Approximately 23% (140 patients) of 610 patients admitted to the hospital diagnosed with AKI according to the KDIGO AKI guidelines. Most of the patients defined as stage 1 AKI (80%). The number of patients over 65 years of age in both groups was 67.9%. As an additional disease, 97% of AKI patients had hypertension. Eighty four percent of the patients were using angiotensin converting enzyme inhibitors (ACEinh) or angiotensin receptor blockers (ARB) as antihypertensive therapy, 75% of the patients were using antiaggregant or anticoagulant therapy. The number of patients with diabetes (39.3%) and using insulin (28.6%) were higher in the KDIGO 1 group. The duration of AKI was 5 (2-25) days in the KDIGO 1 group and 7 (2-25) days in the KDIGO 2, 3 group and did not differ. AKI development during hospitalization was higher in the KDIGO 2,3 group (61.9%), and AKI at admission was more common in the KDIGO 1 group (64.3%) (p=0.003 and 0.013, respectively). Mortality was 35.7% higher in the KDIGO 2.3 group (p=0.001). Ferritin and fibrinogen levels, as markers of infection and inflammation, increased more in the KDIGO 2, 3 group (p=0.042 and 0.017, respectively). Lymphocyte count and oxygen saturation were lower in the same group (p<0.001 and 0.002, respectively). Clinical and laboratory findings are summarized in Table 2.

KDIGO stage 1 (n=112)

KDIGO stage 2 and 3 (n=28)

p

Age, median (min-max)

70 (35-92)

73 (35-90)

0.630

Age ≥ 65, n (%)

76 (67.9)

76 (67.9)

1

Diabetes Mellitus, n (%)

44 (39.3)

8 (28.6)

0.294

Hypertension, n (%)

109 (97.3)

27 (96.4)

0.800

Chronic Kidney Disease, n (%)

26 (23.2)

6 (21.4)

0.840

Obesity, n (%)

2 (1.8)

1 (3.6)

0.491

Chronic Obstructive Pulmonary Disease, n (%)

16 (14.3)

3 (10.7)

0.765

Coronary Artery Disease, n (%)

46 (41.1)

11 (39.3)

0.863

Heart Failure, n (%)

33 (29.5)

4 (14.3)

0.103

Cerebrovasculer Disease, n (%)

6 (5.4)

3 (10.7)

0.383

Malignity, n (%)

13 (11.6)

7 (25)

0.126

Chronic liver disease, n (%)

2 (1.8)

0 (0)

0.476

Medications

-ACE inh, n (%)

-ARB, n (%)

-CCB, n (%)

-BB, n (%)

-Insulin, n (%)

-OAD, n (%)

-Antiagregan, n (%)

-Anticoagulan, n (%)

54 (48.2)

41 (36.6)

42 (37.5)

72 (64.3)

32 (28.6)

13 (11.6)

78 (69.6)

9 (8)

13 (46.4)

10 (35.7)

10 (35.7)

13 (46.4)

3 (10.7)

5 (17.9)

16 (57.1)

2 (7.1)

0.866

0.930

0.861

0.084

0.051

0.359

0.208

0.875

Duration of acute kidney injury, n (%)

5 (2-25) (n =39)

7 (2-25) (n =16)

0.386

Acute renal failure

-during hospitalization, n (%)

-at admission, n (%)

38 (33.9)

69 (61.9)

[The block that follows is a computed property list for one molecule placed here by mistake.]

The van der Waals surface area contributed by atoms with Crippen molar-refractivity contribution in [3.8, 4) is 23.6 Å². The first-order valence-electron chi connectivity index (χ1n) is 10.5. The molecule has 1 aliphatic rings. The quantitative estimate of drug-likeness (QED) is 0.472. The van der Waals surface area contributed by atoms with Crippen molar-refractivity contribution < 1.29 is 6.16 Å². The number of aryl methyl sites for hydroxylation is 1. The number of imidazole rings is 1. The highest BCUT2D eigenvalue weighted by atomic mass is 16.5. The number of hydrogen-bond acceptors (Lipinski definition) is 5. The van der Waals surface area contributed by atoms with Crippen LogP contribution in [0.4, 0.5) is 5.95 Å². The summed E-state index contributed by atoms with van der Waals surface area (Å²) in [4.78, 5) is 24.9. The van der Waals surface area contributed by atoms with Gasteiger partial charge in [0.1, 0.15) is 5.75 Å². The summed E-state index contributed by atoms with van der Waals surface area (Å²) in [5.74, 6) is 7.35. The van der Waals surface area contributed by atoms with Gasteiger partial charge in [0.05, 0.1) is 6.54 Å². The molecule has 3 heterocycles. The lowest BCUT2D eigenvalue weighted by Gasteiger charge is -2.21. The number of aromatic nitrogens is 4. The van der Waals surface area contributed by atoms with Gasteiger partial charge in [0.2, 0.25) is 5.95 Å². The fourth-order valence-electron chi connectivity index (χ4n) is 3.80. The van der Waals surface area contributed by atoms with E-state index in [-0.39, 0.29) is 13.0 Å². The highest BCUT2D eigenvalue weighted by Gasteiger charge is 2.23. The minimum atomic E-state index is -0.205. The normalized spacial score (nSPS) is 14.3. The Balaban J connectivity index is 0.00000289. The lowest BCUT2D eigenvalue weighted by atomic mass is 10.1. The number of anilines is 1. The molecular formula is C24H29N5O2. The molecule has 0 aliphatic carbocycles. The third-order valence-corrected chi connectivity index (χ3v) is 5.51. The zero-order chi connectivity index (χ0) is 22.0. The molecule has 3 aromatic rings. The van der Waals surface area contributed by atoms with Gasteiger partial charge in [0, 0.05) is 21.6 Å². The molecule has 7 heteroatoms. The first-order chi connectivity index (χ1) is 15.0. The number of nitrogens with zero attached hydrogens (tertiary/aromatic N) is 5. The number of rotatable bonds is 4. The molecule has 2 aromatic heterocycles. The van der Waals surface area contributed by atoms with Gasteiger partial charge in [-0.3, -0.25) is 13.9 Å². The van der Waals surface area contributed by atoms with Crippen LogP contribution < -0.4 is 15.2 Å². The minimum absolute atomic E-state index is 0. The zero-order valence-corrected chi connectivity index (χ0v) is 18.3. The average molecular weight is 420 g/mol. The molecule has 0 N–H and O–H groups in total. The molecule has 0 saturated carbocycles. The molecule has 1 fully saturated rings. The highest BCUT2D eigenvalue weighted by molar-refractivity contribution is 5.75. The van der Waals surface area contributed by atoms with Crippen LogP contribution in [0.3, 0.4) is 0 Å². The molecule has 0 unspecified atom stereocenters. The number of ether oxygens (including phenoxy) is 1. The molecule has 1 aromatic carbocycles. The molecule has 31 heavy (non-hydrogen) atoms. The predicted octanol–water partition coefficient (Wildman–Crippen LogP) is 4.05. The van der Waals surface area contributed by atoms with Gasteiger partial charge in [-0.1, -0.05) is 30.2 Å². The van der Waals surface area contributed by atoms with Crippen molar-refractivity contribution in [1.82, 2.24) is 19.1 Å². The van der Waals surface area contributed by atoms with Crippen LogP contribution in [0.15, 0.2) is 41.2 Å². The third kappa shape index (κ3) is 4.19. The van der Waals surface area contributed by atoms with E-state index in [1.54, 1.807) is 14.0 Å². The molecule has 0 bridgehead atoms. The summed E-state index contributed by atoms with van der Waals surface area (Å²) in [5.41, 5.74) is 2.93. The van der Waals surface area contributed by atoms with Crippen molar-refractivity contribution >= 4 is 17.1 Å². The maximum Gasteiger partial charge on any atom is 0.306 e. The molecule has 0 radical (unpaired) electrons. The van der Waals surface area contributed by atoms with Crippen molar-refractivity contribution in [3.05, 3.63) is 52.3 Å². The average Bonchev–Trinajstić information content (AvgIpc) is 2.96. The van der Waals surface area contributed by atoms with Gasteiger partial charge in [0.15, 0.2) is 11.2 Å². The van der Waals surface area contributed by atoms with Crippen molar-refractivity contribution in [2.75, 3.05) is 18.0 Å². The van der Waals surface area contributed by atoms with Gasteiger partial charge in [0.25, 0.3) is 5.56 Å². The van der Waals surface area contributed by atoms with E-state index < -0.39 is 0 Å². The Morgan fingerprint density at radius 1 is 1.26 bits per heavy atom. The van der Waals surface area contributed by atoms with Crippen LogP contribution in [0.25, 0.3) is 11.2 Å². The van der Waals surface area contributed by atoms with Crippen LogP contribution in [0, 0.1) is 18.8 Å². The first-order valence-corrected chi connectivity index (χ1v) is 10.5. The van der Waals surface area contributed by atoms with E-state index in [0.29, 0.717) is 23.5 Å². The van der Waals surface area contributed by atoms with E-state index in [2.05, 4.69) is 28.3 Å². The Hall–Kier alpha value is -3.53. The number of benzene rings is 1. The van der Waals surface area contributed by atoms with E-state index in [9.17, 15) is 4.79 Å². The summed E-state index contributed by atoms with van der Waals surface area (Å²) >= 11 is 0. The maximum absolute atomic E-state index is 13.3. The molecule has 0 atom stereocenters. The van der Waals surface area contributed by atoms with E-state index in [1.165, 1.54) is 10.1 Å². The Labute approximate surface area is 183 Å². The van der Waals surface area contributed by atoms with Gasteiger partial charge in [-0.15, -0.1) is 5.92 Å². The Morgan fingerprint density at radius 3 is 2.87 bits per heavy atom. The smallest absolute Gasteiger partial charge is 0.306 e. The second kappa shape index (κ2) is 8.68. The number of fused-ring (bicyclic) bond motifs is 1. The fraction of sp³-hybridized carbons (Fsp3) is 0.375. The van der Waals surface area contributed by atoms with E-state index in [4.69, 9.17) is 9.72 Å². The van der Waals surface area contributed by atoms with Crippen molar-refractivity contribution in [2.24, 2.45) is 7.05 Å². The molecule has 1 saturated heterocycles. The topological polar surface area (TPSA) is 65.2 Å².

18 (64.3)

10 (35.7)

0.003

0.013

AKI on CKD

26 (23.2)

6 (21.4)

0.626

AKI progression, n (%)

10 (8.9)

11 (39.3)

<0.001

Mortality, n (%)

9 (8)

10 (35.7)

0.001

Duration of intensive care unit, median (min-max)

8 (2-45)

6 (1-21)

0.546

Ferritin (µg/l)

304.10 (23.40 – 2000)

517.50 (74.10 – 2000)

0.042

Lenfosit (10^3/µl)

1.32 (0.24 – 4.92)

0.89 (0.06 – 2.13)

< 0.001

D dimer (µg/ml)

9.50 (1.5-92.2)

10.2 (2-91.6)

0.306

Fibrinogen (mg/dl)

424 (148-900)

511.50 (189-900)

0.017

Serum creatinine (mg/dl)

1.47 (0.56-5.35)

1.43 (0.56-8.38)

0.942

Serum Na (mmol/l)

137 ± 4.9

136 ± 4.9

0.206

Serum albumin (g/dl)

3.45 ± 0.47

3.32 ± 0.44

0.166

CRP level, ≥5, n (%)

98 (87.5)

27 (96.4)

0.304

Oxygen saturation > 90, n (%)

97 (86.6)

17 (60.7)

0.002

Table 2: Characteristics and laboratuary findings in both groups.

4. Discussion

AKI was the common outcome renal disease reported by studies in COVID-19, particularly among patients in the intensive care unit (ICU). The reported rates of AKI are extremely variable; however, available evidence suggests that it likely affects 0.5 to 40% of hospitalized patients and 50 to 80% of patients in the ICU [6-8]. Histopathological data relating to COVID-19 AKI are limited. The most common cause of acute kidney injury is seen as acute tubular injury in postmortem studies. Virus particles also damage tubular epithelium and podocyte. Importantly, complement activation and thrombotic microangiopathy are important mechanisms of kidney injury. COVID-19 is also associated with activation of an inflammatory response that has been termed a ‘cytokine storm’, which might contribute to the pathogenesis of COVID-19-associated multi-organ dysfunction. In studies reported that the virus causes collapsing glomerulopathy, which is a subtype of FSGS (in those with APOL1 gene variant), and glomerular diseases such as immunocomplex, ANCA-associated glomerulonephritis and IgA nephropathy. Activation of the renin-angiotensin aldosterone system, hyperinflammatory response, hypercoagulability, and nonspecific factors such as hypotension and hypoxemia facilitate the development of AKI. Management of the disease in hospital and intensive care unit (dehydration, secondary infection, sepsis, etc.) also facilitates the development of acute kidney injury [9-13]. In our study, sepsis (increased ferritin levels and lymphopenia) and hypoxemia were more prominent in the KDIGO 2,3 group.

Older age, chronic kidney disease (CKD), and the presence of other comorbidities (for example, diabetes mellitus, hypertension, obesity, heart failure and chronic obstructive pulmonary disease) are associated with worse outcomes and also represent risk factors for the development of AKI in patients with COVID-19. Renal replacement therapy used in 5% to 11% in hospitalized patients and 16% to 50% in ICU [14, 15]. In our study, most of our patients had hypertension as a comorbid disease. However, 23.2% of KDIGO 1 group and 21.4% of KDIGO 2, 3 group had chronic kidney disease (acute kidney injury over chronic kidney disease). The need for renal replacement therapy developed in 39.3% of the patients in the KDIGO 2,3 group and 8.9% in the KDIGO 1 group. AKI progression was more evident in the KDIGO 2.3 group. Mortality rate can be high in Covid 19 AKI patients. Studies shew that the mortality rate in Covid 19 KDIGO 2,3 AKI patients detected 11.2-91.7% (2, 3). We found AKI in 23% of our patients. The mortality rate was higher in these patients (13.6%), especially in the KDIGO 2, 3 group. Early diagnosis of the disease, hospitalization, comorbidities and management of critically ill patients affect mortality. In our country, effective treatment and hospitalization, efficient use of resources led to lower mortality rates.

In conclusion, COVID 19 affects many organ systems. The progression of the disease is especially serious in organ involvement such as renal involvement. AKI is the most common kidney disease in the course of the disease. Mortality is observed more in advanced AKI. Early diagnosis, effective treatment, hospitalization and follow-up in severe patients are important in the treatment of the disease.